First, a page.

The fear of the unknown is driving every netizen crazy. There are reports of cyberattacks and data theft almost every day.
One of the solutions being repeatedly suggested to you is to have a virtual private network (or VPN) installed on your device and stay private.
Popular web browser Mozilla Firefox has taken this seriously and is offering a VPN right within its browser so that your IP address and your browsing history can remain untraceable.
Mozilla has chosen popular VPN service ProtonVPN and is currently running a trial service within the United States.
Data Privacy the Driving Force Behind the Move
Both Mozilla and ProtonVPN have put out statements on this “teaming up” to offer one’s service on the other’s platform.
Mozilla’s Firefox has been known to be a secure browser and is used as an open source tool by web developers over decades.
The company has always professed its commitment to the privacy that the customers deserve and it claims joining hands with Proton to offer a VPN service at affordable cost to its customers is an extension of this philosophy.
ProtonVPN has its own standing within the industry and has created an expansive customer base.
How this new effort at its service being offered through the Firefox browser will pan out can be judged only after it attains certain mass.
In a blog post announcing the partnership, Mozilla says it chose ProtonVPN after completing an in-depth review of the various VPN services available on the market.
Based on this, it has chosen to go in for this partnership and unveil the VPN offer from its browser.
Proton has issued its own statement too, explaining how it respects the efforts taken by Mozilla and Firefox to protect their customers’ privacy and how it is happy to be part of this initiative.
ProtonVPN Plus on Offer
Those offering VPN services have two or three different payment packages with differential subscription charges.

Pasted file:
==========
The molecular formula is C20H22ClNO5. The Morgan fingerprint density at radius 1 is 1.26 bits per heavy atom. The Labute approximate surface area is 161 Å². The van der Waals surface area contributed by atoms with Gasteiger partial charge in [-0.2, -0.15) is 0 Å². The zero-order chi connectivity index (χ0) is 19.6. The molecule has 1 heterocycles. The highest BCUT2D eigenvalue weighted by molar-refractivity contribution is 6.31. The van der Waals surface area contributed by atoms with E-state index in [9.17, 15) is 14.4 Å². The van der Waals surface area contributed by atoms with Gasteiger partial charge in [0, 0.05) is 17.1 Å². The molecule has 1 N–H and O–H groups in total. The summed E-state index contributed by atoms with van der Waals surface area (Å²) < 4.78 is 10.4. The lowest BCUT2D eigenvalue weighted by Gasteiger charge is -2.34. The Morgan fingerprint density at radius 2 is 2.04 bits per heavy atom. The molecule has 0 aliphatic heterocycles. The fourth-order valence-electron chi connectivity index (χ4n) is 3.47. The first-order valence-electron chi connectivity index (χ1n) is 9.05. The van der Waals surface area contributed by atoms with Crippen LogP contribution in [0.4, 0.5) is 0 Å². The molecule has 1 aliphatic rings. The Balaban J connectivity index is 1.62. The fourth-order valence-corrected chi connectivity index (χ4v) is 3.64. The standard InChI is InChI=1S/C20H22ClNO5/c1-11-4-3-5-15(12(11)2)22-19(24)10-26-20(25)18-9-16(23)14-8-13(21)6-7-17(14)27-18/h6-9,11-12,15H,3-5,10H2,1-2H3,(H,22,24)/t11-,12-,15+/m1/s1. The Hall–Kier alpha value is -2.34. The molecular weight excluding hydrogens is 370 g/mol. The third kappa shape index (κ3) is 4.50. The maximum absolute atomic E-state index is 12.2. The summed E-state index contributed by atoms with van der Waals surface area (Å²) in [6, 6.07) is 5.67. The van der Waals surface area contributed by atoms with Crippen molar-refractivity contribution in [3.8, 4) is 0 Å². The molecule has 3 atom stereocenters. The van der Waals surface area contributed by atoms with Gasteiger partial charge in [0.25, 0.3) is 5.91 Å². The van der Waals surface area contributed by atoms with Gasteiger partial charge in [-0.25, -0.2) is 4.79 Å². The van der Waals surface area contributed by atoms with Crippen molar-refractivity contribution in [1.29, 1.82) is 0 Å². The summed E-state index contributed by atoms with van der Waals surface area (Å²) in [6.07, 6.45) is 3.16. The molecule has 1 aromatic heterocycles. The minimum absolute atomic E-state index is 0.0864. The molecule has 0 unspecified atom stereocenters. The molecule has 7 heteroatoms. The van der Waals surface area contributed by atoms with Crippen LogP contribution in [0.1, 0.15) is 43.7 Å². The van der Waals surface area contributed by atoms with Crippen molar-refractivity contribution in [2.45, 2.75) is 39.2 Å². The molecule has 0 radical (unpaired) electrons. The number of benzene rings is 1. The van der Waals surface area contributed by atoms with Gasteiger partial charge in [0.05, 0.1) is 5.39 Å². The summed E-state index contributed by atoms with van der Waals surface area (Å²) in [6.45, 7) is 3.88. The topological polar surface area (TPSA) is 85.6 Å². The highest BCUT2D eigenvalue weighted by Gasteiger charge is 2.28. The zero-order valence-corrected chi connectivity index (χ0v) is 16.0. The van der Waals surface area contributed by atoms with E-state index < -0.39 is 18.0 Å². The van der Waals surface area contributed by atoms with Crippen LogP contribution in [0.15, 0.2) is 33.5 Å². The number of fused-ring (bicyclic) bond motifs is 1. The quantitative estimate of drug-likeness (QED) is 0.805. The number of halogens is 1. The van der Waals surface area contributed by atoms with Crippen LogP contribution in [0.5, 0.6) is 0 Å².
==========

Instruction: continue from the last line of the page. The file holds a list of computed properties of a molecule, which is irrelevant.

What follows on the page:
Some have a basic free VPN service, too. The one chosen by Proton to offer through Mozilla Firefox is its ProtonVPN Plus service.
It has been emphasized by the company that all the benefits and features that Proton’s direct customers receive will be available to those now subscribing via Firefox as well.
This includes the 30-day money back guarantee offer.
Proton has further stated that Mozilla did a thorough exercise in checking out Proton’s capabilities in data encryption and had even sent a team to visit their facilities before signing up as a partner.
Proton feels that, by itself, is an acted example of Mozilla’s claims to protect user privacy.
Revenue May Be Shared
As mentioned, it’s still early days in the Mozilla Firefox-ProtonVPN partnership while launching a very limited release in the U.S.
They are running on a pilot level for two months where select Firefox customers will see a popup on their browser window inviting them to subscribe to ProtonVPN for a fixed plan of $10 per month.
One of the points for the popup to be triggered is if your computer happens to be connected to a weak or insecure internet connection.
The usual recommendation by cybersecurity experts is to install a VPN if you find yourself in certain situations: One of them is if you are not sure how secure your Wi-Fi router offered by your internet service provider is.
Also, a VPN is strongly recommended if you’re a person who travels frequently and ends up using public Wi-Fi on the go.
Additionally, a VPN is useful if you want to watch popular streaming programs such as Netflix while not being connected through your native ISP.
In the absence of a VPN, your IP address will be visible to Netflix and will be denied the service with a note saying you’re located beyond the area where the service is provided.
Taking a cue from this, under this new partnership between Mozilla Firefox and ProtonVPN, there is the provision where the moment your device is denied service by streaming providers like Hulu or Netflix, the popup will appear advising you to subscribe to their VPN service and enjoy the video streaming services unhindered.
Some critics, however, are questioning the ethics in this move by Mozilla Firefox by advertising on their browser for a paid service when they have spoken against ads on the web distracting the browsing public.